A bumper week lies ahead to tie in with the Diamond Jubilee celebrations and a certain musical luminary's birthday. Christopher Morley gives us the lowdown.
There’s a whole lot of musical activity going on over this Diamond Jubilee weekend, with much of it based in the Worcestershire area.
The weekend coincides with the anniversary of Elgar’s birth (his 155th birthday this year), which always brings celebrations, and this year is particularly crammed with glittering goodies, beginning this afternoon with a talk from Donald Hunt, sometime organist and choirmaster at Worcester Cathedral, entitled “Regal Elgar” at the Elgar Birthplace, with its recently added research and visitor facilities (3pm).
Tonight the attention shifts to Worcester Cathedral when Christopher Robinson, Hunt’s predecessor there, conducts the English Symphony Orchestra in an aptly-named “Jubilee Concert”, featuring Coronation music by Parry (“I was glad”) and Walton (the March ‘Orb and Sceptre’). Starting-time is 8pm.
But the main meat of the evening comes from Elgar, with the ‘Severn Suite’ (originally composed as the test-piece for a brass band competition) and the Cello Concerto, with Peter Adams the soloist. Crowning the programme is Elgar’s rarely-heard ballad-cantata, the ‘Banner of St George’, premiered in London in 1897 for another Diamond Jubilee, that of Queen Victoria.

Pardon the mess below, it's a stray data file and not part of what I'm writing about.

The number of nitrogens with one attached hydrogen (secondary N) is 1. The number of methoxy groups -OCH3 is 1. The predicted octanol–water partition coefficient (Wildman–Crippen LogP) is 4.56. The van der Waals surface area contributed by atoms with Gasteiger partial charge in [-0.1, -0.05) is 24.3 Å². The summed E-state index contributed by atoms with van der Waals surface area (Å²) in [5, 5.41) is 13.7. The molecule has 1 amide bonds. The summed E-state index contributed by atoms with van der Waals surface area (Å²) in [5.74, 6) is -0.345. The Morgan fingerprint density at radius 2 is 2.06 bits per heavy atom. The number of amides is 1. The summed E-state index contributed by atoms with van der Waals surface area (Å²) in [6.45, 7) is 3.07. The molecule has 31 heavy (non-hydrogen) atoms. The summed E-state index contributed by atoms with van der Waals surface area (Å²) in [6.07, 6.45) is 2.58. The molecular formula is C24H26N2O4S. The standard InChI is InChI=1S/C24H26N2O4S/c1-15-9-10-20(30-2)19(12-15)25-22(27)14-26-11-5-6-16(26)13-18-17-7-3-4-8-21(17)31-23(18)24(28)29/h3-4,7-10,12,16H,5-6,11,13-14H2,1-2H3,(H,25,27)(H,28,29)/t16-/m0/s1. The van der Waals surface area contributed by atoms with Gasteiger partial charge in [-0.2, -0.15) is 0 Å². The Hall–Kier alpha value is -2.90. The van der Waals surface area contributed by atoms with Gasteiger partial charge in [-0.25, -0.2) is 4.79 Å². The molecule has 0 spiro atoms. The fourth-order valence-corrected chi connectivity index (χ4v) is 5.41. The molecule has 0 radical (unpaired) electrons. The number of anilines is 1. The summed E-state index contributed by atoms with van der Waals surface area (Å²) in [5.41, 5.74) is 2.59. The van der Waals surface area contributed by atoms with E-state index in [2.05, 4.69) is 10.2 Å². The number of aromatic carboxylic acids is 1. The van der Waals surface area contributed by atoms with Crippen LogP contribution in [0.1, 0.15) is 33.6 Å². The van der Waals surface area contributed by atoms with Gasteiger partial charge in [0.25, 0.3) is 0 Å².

Tomorrow begins with a concert at Croome Court, with Elgar’s own ineffable String Quartet and a guest appearance of Vaughan Williams’ Second String Quartet (11am).
Attention shifts in the afternoon to Pershore’s comfortable Number 8 Arts Centre, with its user-friendly catering and car-parking proximity, when Barry Collett conducts the ESO in a programme of the music Elgar composed for the nearby Powick Asylum when he was Music Director there -- what paths he trod to earn the well-deserved fame which eventually came his way (3pm).
The evening sees us back at Worcester Cathedral for a concert of English music for string orchestra, Christopher Robinson and Donald Hunt sharing the conducting of the English Symphony Orchestra in works by Elgar, Vaughan Williams and others, including Sir Arthur Bliss (7.30pm).
The programme also includes items from the choral anthology ‘A Garland for the Queen’, a compilation of works by living composers; unfortunately the prospectus does not indicate which choir will be performing.
Saturday, the Elgar Birthday, brings the festival’s climax, beginning with an organ recital featuring the magnificent Elgar Sonata by Roy Massey at Malvern Priory (1pm), followed by a talk on the composer’s ‘The Kingdom’ by the country’s most distinguished living Elgarian, Michael Kennedy, at St George’s Church in Worcester from which Elgar’s father, organist there, was in the habit of slipping out for a pint during the Sunday sermon (3pm).
And finally comes a performance of that oratorio in Worcester Cathedral, Donald Hunt conducting the ESO, Elgar Chorale and Worcester Festival Choral Society with a solo line-up which includes undoubtedly our greatest Elgarian mezzo-soprano, Catherine Wyn-Rogers (7.30pm).